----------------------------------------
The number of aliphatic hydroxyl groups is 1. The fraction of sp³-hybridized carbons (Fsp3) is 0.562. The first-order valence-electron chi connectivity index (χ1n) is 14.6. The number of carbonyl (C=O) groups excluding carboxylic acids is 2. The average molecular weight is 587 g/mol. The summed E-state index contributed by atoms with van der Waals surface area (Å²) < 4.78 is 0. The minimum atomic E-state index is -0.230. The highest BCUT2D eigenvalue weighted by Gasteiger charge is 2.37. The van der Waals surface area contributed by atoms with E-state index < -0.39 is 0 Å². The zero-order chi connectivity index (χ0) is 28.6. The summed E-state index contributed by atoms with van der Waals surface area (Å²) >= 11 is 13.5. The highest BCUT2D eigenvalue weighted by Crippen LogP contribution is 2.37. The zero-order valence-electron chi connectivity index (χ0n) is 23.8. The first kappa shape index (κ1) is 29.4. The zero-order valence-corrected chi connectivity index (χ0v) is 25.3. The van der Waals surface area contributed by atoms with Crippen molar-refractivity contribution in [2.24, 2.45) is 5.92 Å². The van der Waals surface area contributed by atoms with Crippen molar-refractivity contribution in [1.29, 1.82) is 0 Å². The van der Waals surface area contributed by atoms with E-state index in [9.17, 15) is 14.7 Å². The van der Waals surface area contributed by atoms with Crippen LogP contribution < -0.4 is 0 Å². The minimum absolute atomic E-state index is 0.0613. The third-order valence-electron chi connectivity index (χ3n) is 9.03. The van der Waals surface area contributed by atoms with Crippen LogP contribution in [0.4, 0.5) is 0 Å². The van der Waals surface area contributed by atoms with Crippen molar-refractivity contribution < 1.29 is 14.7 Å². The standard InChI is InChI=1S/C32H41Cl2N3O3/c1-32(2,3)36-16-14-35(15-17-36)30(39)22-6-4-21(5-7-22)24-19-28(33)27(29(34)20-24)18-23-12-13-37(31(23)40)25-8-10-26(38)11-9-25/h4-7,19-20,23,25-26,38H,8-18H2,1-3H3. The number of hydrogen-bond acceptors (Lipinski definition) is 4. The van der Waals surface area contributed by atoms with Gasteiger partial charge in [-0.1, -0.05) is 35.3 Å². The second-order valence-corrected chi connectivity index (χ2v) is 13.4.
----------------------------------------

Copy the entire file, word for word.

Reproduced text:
The number of aliphatic hydroxyl groups is 1. The fraction of sp³-hybridized carbons (Fsp3) is 0.562. The first-order valence-electron chi connectivity index (χ1n) is 14.6. The number of carbonyl (C=O) groups excluding carboxylic acids is 2. The average molecular weight is 587 g/mol. The summed E-state index contributed by atoms with van der Waals surface area (Å²) < 4.78 is 0. The minimum atomic E-state index is -0.230. The highest BCUT2D eigenvalue weighted by Gasteiger charge is 2.37. The van der Waals surface area contributed by atoms with E-state index < -0.39 is 0 Å². The zero-order chi connectivity index (χ0) is 28.6. The summed E-state index contributed by atoms with van der Waals surface area (Å²) >= 11 is 13.5. The highest BCUT2D eigenvalue weighted by Crippen LogP contribution is 2.37. The zero-order valence-electron chi connectivity index (χ0n) is 23.8. The first kappa shape index (κ1) is 29.4. The zero-order valence-corrected chi connectivity index (χ0v) is 25.3. The van der Waals surface area contributed by atoms with Crippen molar-refractivity contribution in [2.24, 2.45) is 5.92 Å². The van der Waals surface area contributed by atoms with Crippen molar-refractivity contribution in [1.29, 1.82) is 0 Å². The van der Waals surface area contributed by atoms with E-state index in [9.17, 15) is 14.7 Å². The van der Waals surface area contributed by atoms with Crippen LogP contribution < -0.4 is 0 Å². The minimum absolute atomic E-state index is 0.0613. The third-order valence-electron chi connectivity index (χ3n) is 9.03. The van der Waals surface area contributed by atoms with Crippen LogP contribution in [0.4, 0.5) is 0 Å². The van der Waals surface area contributed by atoms with Crippen molar-refractivity contribution < 1.29 is 14.7 Å². The standard InChI is InChI=1S/C32H41Cl2N3O3/c1-32(2,3)36-16-14-35(15-17-36)30(39)22-6-4-21(5-7-22)24-19-28(33)27(29(34)20-24)18-23-12-13-37(31(23)40)25-8-10-26(38)11-9-25/h4-7,19-20,23,25-26,38H,8-18H2,1-3H3. The number of hydrogen-bond acceptors (Lipinski definition) is 4. The van der Waals surface area contributed by atoms with Gasteiger partial charge in [-0.1, -0.05) is 35.3 Å². The second-order valence-corrected chi connectivity index (χ2v) is 13.4.